“Sudan will be, by 3 1/2 times, the largest HIPC case,” Baker said. “The total amount of debt relief expected to be delivered at the completion point, the end of the HIPC process, is $50 billion.”
Altogether, Sudan’s external debt burden is expected to fall from about $56 billion, or 163% of gross domestic product as of the end of 2020, to $6 billion 14% once the completion point is reached and with the participation of all creditors, the IMF said in a statement.
The extended credit facility will last for 39 months, Baker said.
Sudan, where long-time dictator Omar al-Bashir was ousted amid a 2019 popular uprising, is racing to turn around an economy wrecked by decades of mismanagement, sanctions and isolation from global markets. Inflation hit 379% in May as authorities enact a re-balancing of the currency and battle shortages of key commodities.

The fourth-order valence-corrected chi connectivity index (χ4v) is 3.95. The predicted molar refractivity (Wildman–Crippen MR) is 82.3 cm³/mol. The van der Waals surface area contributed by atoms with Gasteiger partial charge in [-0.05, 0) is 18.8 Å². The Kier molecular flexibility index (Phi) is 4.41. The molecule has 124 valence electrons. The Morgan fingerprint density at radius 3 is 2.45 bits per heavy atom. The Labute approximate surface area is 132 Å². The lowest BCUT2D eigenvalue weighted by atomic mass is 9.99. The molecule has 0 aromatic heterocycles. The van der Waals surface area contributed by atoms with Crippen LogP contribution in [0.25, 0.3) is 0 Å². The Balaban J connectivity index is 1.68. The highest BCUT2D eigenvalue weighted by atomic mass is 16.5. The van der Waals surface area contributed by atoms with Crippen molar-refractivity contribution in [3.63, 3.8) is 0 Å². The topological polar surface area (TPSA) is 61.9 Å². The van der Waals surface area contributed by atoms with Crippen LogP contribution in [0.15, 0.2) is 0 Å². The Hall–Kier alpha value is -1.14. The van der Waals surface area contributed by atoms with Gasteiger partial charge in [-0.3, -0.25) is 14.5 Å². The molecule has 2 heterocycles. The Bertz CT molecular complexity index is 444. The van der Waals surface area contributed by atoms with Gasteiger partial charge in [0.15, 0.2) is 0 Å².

Finance Minister Gibril Ibrahim told Bloomberg this month that Sudan is seeking to clear 70%-90% of its overseas debt in the near future, with the remaining commercial arrears taking longer.
Earlier, the U.S. Treasury Department said the U.S. aided Sudan in clearing some $1.4 billion of arrears to the IMF.
It provided Sudan same-day bridge financing of about $1.15 billion in March, at no cost to U.S. taxpayers, the Treasury said in a statement.
“These steps will unlock much-needed financing and will help build the foundation for poverty reduction, inclusive development, and economic growth,” Treasury Secretary Janet Yellen said.